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Re: [xsl] XInclude as an XSLT transformation?

Subject: Re: [xsl] XInclude as an XSLT transformation?
From: "W. Eliot Kimber" <ekimber@xxxxxxxxxxxxxxxxxxx>
Date: Mon, 03 Jan 2005 10:28:32 -0600

Elliotte Harold wrote:

W. Eliot Kimber wrote:

The issue is that in the transcluded result the IDs must be unique (this is a basic requirement of XML).

This is not a basic requirement of XML. IDs in XML documents may in fact be non-unique, and even non-name tokens (as recently came up in a different context). A document containing such non-unique IDs would be invalid but well-formed, and might still be usefully processed.

I did misspeak: if an attribute has a declared type of "ID" *and* the document is intended to be DTD valid then the IDs must be unique. This validation requirement is a non-optional feature of XML (in that if you want DTD validity then ID uniqueness is not optional).

With XSD schema you can, of course, define key attributes that have different scopes of uniqueness, although, unless I've missed something in the XSD spec, the largest possible scope for key uniqueness is still the physical XML document.

That is, my main point and the crux of the issue as far as element addressing goes is, that in XML, regardless of which constraint-specification standard you use, each XML document establishes one or more identifier name spaces, which means that addressing elements using some form of standard-defined (or standard-governed) mechanism always involves first addressing the XML document and then the things in it.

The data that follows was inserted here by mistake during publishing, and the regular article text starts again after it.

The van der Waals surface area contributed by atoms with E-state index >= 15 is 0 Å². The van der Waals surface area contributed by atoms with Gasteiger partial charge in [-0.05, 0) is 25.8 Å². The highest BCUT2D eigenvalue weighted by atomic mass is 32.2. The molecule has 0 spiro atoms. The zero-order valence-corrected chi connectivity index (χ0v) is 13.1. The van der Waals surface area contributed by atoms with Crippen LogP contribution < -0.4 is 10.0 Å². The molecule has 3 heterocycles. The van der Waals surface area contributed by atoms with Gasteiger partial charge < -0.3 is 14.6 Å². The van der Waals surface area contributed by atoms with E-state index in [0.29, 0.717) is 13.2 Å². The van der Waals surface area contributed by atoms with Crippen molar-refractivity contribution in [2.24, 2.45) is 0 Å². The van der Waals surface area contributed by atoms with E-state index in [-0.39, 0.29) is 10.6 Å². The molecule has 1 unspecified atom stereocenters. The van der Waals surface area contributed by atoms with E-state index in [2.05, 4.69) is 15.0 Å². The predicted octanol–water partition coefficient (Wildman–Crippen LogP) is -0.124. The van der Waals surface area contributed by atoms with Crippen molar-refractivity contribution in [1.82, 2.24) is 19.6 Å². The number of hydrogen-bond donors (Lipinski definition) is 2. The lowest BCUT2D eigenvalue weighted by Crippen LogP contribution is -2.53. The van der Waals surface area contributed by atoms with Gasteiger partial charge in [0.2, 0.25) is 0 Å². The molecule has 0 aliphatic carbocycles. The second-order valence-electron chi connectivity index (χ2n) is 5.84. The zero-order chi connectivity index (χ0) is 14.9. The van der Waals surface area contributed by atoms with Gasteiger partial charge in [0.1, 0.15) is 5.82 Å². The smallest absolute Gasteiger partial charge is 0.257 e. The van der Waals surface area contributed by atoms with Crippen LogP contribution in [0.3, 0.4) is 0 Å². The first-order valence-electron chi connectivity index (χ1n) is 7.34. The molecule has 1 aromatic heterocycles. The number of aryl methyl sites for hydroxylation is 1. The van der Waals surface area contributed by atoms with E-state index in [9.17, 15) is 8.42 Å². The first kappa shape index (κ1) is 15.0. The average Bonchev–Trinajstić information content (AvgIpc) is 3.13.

[Note that using indirect addresses, such as those defined in the W3C XIndirect note submitted by Innodata Isogen (http://www.w3.org/TR/2003/NOTE-XIndirect-20030612/) you can impose a global namespace over a group of documents at will. One distinguishing feature of this approach is that the scope of the imposed namespace is flexible--it's not an all-or-nothing approach. And by having multiple stages of indirection you can, of course, combine distinct namespaces into to new, larger namespaces, if needed.]

This fact is reflected in the XInclude href/xpointer attribute pair, which I think is the best design choice given the overall constraints imposed by XML syntax and practice. In particular, it clearly distinguishes the storage object part of the address (a URI with no fragment identifier) from the semantic object part of the address (e.g, an XPointer that addressses an element, attribute, or sequence of data characters) and avoids tricky syntactic interference between URI syntax and the syntaxes of semantic addresses.

It's not clear, at least to my reading, whether or not the XInclude allows or requires ID values to be rewritten such that all IDs in the result are unique even if two input elements (from two different source documents) have the same ID value.

The XInclude spec is clear. This is *not* allowed. ID values may not be rewritten by a conforming XInclude processor, even if they conflict.

I think I was insufficiently precise in making my statement. The challenge comes from the disjoint between how the XInclude specification is defined and what one has to do in practice in an XSLT (or DOM or SAX) processing environment.

That is, the XInclude specification is defined only in terms of infoset modification and at that level you are correct--IDs are not rewritten in the sense that the infoset information reflecting the original ID values is not modified in the transcluded result. What *can be* modified are the final reference pointer properties, which must reflect the original reference target in its final, transcluded location.

Thus, while the syntactic IDs themselves are not changed, the final effect of the references may be.